Thursday, December 6, 2012

Poem: "Wanting to Die"

Wanting to Die

Since you ask, most days I cannot remember.
I walk in my clothing, unmarked by that voyage.   
Then the almost unnameable lust returns.

Even then I have nothing against life.
I know well the grass blades you mention,   
the furniture you have placed under the sun.

But suicides have a special language.
Like carpenters they want to know which tools.
They never ask why build.

Twice I have so simply declared myself,   
have possessed the enemy, eaten the enemy,   
have taken on his craft, his magic.

In this way, heavy and thoughtful,   
warmer than oil or water,
I have rested, drooling at the mouth-hole.

I did not think of my body at needle point.
Even the cornea and the leftover urine were gone.   
Suicides have already betrayed the body.

Still-born, they don’t always die,
but dazzled, they can’t forget a drug so sweet   
that even children would look on and smile.

To thrust all that life under your tongue!—
that, all by itself, becomes a passion.   
Death’s a sad bone; bruised, you’d say,

and yet she waits for me, year after year,   
to so delicately undo an old wound,   
to empty my breath from its bad prison.

Balanced there, suicides sometimes meet,   
raging at the fruit a pumped-up moon,   
leaving the bread they mistook for a kiss,

leaving the page of the book carelessly open,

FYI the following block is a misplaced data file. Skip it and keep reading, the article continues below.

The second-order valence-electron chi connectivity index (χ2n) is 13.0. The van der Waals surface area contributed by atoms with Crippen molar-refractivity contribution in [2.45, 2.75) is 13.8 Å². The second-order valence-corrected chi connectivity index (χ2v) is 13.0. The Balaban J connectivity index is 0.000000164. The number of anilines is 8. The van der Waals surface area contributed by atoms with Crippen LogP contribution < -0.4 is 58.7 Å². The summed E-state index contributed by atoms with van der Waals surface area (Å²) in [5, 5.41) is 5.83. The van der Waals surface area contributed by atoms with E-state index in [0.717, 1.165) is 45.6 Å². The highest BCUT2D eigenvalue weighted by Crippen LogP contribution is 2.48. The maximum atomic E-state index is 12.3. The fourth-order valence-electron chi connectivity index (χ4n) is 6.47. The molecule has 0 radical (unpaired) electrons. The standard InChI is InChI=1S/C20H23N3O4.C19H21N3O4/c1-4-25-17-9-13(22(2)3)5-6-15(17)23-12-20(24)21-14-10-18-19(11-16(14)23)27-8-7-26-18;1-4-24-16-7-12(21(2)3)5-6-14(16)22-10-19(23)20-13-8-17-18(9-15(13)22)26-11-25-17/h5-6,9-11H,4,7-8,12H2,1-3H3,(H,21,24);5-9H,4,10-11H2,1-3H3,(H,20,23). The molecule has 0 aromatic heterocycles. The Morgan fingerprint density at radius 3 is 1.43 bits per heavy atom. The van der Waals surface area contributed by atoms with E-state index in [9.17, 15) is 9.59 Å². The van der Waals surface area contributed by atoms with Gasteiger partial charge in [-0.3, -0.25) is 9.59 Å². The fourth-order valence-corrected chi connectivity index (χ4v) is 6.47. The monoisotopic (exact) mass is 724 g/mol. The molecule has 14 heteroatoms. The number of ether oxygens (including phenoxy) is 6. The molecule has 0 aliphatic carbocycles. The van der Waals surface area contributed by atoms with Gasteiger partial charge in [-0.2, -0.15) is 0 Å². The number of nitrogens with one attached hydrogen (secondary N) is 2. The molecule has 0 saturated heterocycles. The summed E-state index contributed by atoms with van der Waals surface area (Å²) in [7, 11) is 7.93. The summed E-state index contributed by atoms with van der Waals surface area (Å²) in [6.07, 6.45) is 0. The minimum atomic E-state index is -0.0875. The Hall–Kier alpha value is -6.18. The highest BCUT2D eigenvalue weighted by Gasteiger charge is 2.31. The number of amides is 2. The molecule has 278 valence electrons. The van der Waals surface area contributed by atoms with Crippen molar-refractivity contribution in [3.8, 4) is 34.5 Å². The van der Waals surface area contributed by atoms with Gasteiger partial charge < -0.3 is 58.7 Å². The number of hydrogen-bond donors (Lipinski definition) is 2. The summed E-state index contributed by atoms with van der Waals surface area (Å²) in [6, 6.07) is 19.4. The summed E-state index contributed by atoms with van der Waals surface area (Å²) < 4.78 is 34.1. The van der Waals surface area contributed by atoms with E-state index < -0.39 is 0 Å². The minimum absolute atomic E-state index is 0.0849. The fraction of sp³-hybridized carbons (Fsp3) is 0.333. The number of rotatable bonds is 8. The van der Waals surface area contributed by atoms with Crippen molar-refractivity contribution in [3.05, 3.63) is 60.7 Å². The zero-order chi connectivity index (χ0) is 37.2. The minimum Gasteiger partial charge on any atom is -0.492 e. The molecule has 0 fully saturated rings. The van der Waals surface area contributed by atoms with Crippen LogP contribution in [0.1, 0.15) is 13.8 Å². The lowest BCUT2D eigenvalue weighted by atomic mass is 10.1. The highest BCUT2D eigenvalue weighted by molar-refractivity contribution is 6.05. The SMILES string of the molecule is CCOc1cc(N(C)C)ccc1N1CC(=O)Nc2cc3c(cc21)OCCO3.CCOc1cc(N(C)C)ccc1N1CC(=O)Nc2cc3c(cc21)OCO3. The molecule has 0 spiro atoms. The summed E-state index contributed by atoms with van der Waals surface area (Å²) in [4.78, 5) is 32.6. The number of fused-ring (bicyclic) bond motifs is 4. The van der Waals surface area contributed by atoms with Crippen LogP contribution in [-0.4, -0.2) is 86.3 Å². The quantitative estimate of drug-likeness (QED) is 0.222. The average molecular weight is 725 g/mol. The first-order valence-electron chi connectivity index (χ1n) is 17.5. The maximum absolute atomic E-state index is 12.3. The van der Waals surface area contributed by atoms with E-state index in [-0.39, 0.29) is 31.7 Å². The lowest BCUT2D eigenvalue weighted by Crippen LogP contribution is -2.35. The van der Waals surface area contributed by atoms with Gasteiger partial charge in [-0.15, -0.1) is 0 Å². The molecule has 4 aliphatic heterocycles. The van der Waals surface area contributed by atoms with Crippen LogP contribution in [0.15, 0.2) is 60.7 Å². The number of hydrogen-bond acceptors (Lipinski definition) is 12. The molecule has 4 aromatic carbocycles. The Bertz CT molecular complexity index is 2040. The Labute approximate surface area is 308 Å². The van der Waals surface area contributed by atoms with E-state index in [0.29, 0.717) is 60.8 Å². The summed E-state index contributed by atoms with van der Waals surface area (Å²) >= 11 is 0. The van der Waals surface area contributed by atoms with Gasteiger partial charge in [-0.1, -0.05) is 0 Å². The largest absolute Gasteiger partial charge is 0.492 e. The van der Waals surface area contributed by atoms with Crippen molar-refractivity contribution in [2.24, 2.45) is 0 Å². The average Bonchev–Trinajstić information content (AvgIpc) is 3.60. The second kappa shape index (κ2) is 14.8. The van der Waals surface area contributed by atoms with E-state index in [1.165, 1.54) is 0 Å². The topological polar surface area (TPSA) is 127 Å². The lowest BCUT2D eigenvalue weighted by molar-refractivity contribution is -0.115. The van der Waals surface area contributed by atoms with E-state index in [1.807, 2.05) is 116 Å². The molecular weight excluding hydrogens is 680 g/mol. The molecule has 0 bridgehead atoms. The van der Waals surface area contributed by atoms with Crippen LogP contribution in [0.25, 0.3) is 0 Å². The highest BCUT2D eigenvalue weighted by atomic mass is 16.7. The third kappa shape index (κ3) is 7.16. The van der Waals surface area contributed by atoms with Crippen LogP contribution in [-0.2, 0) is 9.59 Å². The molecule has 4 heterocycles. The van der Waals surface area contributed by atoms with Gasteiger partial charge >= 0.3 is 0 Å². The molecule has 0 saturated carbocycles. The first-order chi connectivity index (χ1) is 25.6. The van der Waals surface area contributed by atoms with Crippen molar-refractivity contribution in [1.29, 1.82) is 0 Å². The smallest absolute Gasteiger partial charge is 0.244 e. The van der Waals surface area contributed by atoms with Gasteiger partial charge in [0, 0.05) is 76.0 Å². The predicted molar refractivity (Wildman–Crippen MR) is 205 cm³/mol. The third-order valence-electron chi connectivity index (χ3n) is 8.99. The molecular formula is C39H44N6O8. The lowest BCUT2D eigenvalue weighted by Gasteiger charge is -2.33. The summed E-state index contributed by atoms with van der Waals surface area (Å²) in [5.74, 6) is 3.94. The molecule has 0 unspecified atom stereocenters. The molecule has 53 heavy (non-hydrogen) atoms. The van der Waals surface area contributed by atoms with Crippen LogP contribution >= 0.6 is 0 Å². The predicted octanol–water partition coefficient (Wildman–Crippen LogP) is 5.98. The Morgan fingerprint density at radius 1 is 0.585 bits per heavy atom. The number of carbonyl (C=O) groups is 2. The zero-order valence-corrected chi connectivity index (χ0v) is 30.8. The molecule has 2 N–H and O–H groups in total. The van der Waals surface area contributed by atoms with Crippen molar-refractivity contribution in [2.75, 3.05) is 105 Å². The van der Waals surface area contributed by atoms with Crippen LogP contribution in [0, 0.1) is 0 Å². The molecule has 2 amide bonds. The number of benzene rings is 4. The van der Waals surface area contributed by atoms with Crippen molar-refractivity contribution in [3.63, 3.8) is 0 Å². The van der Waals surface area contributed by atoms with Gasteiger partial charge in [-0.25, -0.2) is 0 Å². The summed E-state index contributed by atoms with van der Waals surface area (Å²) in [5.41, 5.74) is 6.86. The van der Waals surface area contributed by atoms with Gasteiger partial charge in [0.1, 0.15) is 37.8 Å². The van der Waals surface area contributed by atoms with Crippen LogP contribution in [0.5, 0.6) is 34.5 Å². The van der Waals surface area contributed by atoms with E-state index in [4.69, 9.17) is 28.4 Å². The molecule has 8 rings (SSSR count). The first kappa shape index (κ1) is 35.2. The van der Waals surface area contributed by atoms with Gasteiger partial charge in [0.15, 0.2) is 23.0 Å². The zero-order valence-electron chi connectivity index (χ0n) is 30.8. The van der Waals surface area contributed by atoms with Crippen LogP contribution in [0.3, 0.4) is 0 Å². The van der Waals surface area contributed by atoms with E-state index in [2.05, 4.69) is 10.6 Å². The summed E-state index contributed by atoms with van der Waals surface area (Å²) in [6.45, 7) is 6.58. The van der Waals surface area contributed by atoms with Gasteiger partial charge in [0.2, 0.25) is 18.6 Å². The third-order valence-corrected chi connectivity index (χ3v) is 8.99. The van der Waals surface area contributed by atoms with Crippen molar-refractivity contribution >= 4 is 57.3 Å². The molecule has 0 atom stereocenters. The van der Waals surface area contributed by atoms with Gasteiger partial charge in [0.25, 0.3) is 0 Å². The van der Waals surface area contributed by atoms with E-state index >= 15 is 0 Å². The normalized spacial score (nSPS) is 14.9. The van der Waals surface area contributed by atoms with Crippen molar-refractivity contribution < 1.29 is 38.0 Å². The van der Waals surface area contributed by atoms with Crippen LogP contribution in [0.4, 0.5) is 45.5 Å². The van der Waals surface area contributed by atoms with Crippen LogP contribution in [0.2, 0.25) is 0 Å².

something unsaid, the phone off the hook
and the love whatever it was, an infection.

Hailey Kastetter
                                                            “Wanting to Die”
Anne Sexton was an American poet who suffered from severe postpartum syndrome with the birth of her first daughter. During this time she wrote many poems that could be related back to her illness. “Wanting to Die” would be a prime example. This poem goes beyond many different reasons on why she wanted to end her own life, even though her own life had so much to offer and she had her own family. Anne Sexton introduced this very problem in this poem to make the reader understand that she was not a happy person.
            In the first stanza for her poem she is simply talking about how she is so severely depressed that she cannot get a grip on what is going on in her life, and why she is living day to day where everything seems to be the same, in so much pain and sorrow.  “The furniture you have placed under the sun,” is a example of everything that she has in her life, Her family, friends, job, and accommodations that come along in everyday life. So why is she so willing to take her own life? She even mentions herself that the depression she had is a drug because she is trying so hard to control her own fate that the effects are starting to now feel real. Anne Sexton has driven herself into a lie and addiction that she now has no control over. For example in stanza four when she talks about the enemy and how she has destroyed everything around her.In reality this is basically Anne Sexton’s suicide note. She has a very controversial tone and this poem is almost like she has reflected the analysis back on herself. In the end she talks about how the happiness and excitement to take one’s own life can be very powerful but then in the beginning of the poem she went on to say how she had lack of control. I think Anne was not only confused at this time of her life, but she definitely knew where she wanted to go with her life, and that place didn’t exist in the living world. 

A Reading "Wanting to Die" Wanting to Die

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